• Woodwork, pergola, and patio experts
  • Landscapists
  • General construction

After you find a list of contractors, make sure you choose the right one:

  • Get estimates.
  • Plan their schedule - start with a calendar and see when your contractors are available. Set a work calendar, and make sure it's included in your contract.
  • Be present - don't assume that it's going to get done without you there, but don't micromanage.
  • Plan an "outdoor kitchen warming party"!

If all goes well, you will have a tight working calendar and a reliable deadline before the warm days of spring and summer take off.

Outdoor Kitchen Landscaping

An outdoor kitchen is usually a big part of your backyard architecture. When you design it, you do it with entertaining in mind. There are some great ideas to make your backyard more chef-friendly and a great conversation starter. We're talking, of course, about the kitchen garden.

A lot of Michelin-star restaurants boast of their own gardens. Chefs like Thomas Keller, Sam Beall, or Alice Waters have been pioneers of garden-to-kitchen cooking, and their whole businesses are based on seasonal and locally farmed food. Yes - some chefs have gone as far as purchasing their own farms.

If you're planning on a full outdoor kitchen, it means you're dedicated to amazing food. While it doesn't have to mean that you turn your whole backyard into a sustainable farm, you might want to consider surrounding it with well-landscaped herbs that you can use in grilling, salad making, and garnishes.

If you happen to have children, an edible landscape is a great way to teach them about where food comes from and what it takes to grow something and take care of it from seed to plate.

Here are some ideas for your edible landscaping:


Fruit trees are a great back yard option - they not only give shade but provide healthy snacks! If you don't have room for a full-size fruit tree, consider column threes. These are engineered for easy-to-pick fruit and as little space as possible. You can plant them around your kitchen area or keep them in large pots.

Other trees you can plant and keep potted, depending on your climate, include olive trees and citrus trees. Fresh lemons and limes are one of the most amazing things you can have around a grill, and you can keep the potted kinds outside even if you live in a colder climate - simply move them inside once the season is over.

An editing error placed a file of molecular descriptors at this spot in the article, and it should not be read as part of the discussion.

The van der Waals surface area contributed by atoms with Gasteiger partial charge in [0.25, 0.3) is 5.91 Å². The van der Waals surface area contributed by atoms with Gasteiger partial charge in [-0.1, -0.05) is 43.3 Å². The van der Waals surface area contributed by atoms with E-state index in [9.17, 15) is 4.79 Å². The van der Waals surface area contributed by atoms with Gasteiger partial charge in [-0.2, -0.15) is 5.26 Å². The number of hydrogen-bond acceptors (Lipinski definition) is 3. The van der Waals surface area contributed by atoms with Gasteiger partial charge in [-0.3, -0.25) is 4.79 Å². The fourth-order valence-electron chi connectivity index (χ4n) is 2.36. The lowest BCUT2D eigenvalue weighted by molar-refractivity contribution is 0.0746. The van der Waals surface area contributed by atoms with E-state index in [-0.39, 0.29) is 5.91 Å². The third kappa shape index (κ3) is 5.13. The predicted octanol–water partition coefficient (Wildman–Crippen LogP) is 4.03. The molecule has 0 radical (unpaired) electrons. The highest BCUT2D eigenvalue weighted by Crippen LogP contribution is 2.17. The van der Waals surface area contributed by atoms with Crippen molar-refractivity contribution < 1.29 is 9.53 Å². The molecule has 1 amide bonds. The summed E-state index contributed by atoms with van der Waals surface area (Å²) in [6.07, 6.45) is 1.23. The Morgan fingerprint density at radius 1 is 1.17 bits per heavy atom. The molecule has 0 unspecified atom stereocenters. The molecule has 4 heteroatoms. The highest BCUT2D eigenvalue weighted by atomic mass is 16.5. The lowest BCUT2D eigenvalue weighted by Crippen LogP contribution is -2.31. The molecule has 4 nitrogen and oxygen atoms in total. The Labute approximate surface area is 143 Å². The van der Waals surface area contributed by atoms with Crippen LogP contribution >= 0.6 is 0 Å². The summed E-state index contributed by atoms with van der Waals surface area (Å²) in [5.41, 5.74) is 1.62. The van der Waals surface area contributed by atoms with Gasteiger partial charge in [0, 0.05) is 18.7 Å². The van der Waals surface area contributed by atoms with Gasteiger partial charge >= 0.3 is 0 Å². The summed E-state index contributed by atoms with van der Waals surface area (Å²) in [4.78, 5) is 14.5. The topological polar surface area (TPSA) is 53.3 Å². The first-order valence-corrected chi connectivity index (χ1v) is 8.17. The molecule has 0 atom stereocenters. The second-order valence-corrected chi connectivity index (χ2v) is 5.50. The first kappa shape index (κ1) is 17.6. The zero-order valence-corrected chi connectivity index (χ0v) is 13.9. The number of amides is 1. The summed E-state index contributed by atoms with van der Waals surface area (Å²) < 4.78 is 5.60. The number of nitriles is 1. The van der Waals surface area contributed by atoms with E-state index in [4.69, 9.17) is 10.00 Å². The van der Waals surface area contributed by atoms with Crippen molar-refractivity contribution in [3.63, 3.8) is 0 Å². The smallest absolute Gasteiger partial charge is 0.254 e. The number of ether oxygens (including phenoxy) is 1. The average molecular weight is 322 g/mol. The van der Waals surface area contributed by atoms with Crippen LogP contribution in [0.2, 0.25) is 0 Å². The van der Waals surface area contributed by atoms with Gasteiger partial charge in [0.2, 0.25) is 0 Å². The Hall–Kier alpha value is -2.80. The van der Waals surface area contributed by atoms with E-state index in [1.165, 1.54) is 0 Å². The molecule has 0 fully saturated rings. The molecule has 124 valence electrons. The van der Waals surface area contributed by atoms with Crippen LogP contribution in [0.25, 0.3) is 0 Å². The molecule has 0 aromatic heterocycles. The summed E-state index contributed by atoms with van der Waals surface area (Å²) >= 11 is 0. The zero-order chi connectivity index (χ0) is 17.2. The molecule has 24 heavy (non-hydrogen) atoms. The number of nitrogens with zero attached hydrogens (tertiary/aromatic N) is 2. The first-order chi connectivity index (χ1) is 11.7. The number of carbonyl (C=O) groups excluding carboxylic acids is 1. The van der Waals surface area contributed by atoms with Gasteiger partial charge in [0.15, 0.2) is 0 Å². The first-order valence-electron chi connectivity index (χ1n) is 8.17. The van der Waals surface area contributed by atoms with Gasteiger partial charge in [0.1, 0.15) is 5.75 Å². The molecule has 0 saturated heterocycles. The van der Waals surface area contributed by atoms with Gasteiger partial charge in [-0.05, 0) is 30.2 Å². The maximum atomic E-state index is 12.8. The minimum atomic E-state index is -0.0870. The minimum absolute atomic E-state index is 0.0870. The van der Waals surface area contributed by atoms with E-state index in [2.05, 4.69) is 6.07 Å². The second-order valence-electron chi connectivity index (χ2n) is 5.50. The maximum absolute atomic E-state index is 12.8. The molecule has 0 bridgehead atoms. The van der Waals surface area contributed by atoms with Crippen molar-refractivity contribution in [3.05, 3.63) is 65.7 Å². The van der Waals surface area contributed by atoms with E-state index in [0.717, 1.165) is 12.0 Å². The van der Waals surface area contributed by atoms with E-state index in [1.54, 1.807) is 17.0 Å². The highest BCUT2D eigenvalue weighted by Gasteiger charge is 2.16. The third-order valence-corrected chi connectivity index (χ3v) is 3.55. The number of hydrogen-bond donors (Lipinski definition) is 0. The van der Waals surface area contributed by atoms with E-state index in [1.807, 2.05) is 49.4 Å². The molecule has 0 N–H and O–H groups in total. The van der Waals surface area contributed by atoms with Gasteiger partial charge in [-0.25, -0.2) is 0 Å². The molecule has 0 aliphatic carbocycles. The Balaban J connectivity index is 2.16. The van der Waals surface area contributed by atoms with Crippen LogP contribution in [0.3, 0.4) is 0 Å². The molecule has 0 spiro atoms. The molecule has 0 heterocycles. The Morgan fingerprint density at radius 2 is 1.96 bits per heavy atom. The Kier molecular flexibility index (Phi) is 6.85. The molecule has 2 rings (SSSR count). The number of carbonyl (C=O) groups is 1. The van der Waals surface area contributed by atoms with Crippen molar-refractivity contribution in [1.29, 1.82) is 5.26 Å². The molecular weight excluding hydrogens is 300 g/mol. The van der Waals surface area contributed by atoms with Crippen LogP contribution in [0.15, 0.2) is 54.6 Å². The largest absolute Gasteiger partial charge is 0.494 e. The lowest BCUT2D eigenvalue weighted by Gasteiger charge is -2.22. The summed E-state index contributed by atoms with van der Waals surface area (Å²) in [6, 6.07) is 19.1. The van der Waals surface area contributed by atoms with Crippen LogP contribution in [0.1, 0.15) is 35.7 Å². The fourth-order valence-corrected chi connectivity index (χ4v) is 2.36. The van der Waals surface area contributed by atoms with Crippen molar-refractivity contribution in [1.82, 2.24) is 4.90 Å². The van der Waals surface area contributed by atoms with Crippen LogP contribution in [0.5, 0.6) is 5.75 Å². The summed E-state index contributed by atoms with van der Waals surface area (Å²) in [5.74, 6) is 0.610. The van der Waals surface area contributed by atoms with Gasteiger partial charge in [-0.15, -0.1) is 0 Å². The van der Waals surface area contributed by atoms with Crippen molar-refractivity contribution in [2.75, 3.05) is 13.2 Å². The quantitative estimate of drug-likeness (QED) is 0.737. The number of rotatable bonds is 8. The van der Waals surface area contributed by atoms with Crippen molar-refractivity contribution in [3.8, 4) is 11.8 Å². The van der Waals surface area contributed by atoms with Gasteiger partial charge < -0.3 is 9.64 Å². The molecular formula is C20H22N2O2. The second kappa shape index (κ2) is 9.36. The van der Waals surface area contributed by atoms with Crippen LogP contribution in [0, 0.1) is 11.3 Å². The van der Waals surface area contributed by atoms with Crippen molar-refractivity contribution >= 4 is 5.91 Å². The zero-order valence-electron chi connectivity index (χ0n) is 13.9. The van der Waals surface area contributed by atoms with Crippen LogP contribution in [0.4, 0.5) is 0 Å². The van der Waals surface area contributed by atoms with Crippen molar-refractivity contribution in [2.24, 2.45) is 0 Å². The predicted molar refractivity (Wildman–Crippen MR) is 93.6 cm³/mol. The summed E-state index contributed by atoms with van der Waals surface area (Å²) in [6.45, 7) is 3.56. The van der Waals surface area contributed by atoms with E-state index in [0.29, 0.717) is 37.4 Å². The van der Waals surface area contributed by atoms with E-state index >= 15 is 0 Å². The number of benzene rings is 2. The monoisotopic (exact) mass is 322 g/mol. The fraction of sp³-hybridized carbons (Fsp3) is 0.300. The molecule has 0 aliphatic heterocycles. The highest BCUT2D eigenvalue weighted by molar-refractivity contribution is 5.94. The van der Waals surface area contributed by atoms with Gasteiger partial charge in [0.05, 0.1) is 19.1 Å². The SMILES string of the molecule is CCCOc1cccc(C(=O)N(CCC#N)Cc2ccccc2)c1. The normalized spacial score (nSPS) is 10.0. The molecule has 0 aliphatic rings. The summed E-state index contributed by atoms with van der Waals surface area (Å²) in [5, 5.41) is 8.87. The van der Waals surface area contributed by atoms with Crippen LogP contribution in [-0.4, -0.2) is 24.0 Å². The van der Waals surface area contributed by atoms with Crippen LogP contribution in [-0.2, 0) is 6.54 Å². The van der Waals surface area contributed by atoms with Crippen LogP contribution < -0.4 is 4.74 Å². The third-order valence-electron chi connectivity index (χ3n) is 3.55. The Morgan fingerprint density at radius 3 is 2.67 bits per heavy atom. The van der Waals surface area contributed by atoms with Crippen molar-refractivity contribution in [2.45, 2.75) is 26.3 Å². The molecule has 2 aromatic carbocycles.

Shrubs like rosemary are perfect companions for outdoor cooking - rosemary is often used in landscaping. It is drought-resistant and fairly maintenance free.

  • Sage
  • Thyme
  • Laurel
  • Lavender

These can grow into large shrubs, releasing essential oils into the air on hot days, perfect for plucking for your meat and vegetable dishes.


There are edible flowers that can be used as garnishes or in salads - they look great in a flowerbed or a potted landscape! Try these for kitchen blooms:

  • Pansies
  • Nasturtiums
  • Runner beans
  • Chive blossoms
  • Honeysuckle

These are easy to grow and make for more colorful outdoor living - adding color and nature to your outdoor kitchen space.


Herbs can be added to marinades and add a kick of flavor to salads or roasted vegetable or meat dishes.  You can add them to mixed drinks or refreshing summer lemonades. Here are some classic herbs you need to make a part of your common outdoor kitchen area - they don't look too shabby as a potted centerpiece on your kitchen island, either!

  • Mint
  • Basil
  • Chocolate mint
  • Sage
  • Thyme
  • Cilantro
  • Parsley



Fast-growing salad greens can provide for all of your weekend salads when in season. They are easy to grow in pots or directly in the ground.

  • Butter lettuce
  • Rocket
  • Spinach
  • Watercress
  • Basil

Storage check-list

Outdoor storage space is what makes outdoor get-togethers easy. You don't have to lug everything from your indoor kitchen, but keep it outside where it's easy to take out. Storage is easy to fit in when planning a full outdoor kitchen design, but it can be a bit daunting when you're short on space.

Consider putting hidden storage in your patio seating, built-in underneath planters, narrow storage sheds built against walls, hanging storage boxes on walls and fences. Ensure your storage is waterproof, and you won't have any mold problems in the long run.

A basic list of how to stock your outdoor kitchen storage space and never be surprised by guests should look something like this:

Outdoor kitchen Storage

Take a look at this awesome cleaning video by Tori Toth - she uses all the right tools and minimum effort to make an outdoor kitchen sparkle:


In this guide, we tried to touch on most of your outdoor living needs, from open flame to portable gas solutions. An outdoor kitchen is a space to relax, have fun, and entertain friends and family.  It's a space for staycations, warm afternoons, and chilly fall evenings by the fire.

If you're planning on upgrading your grill area into something more functional, you have come to the right place to start. We hope we inspired you.

Leave a comment

Comments will be approved before showing up.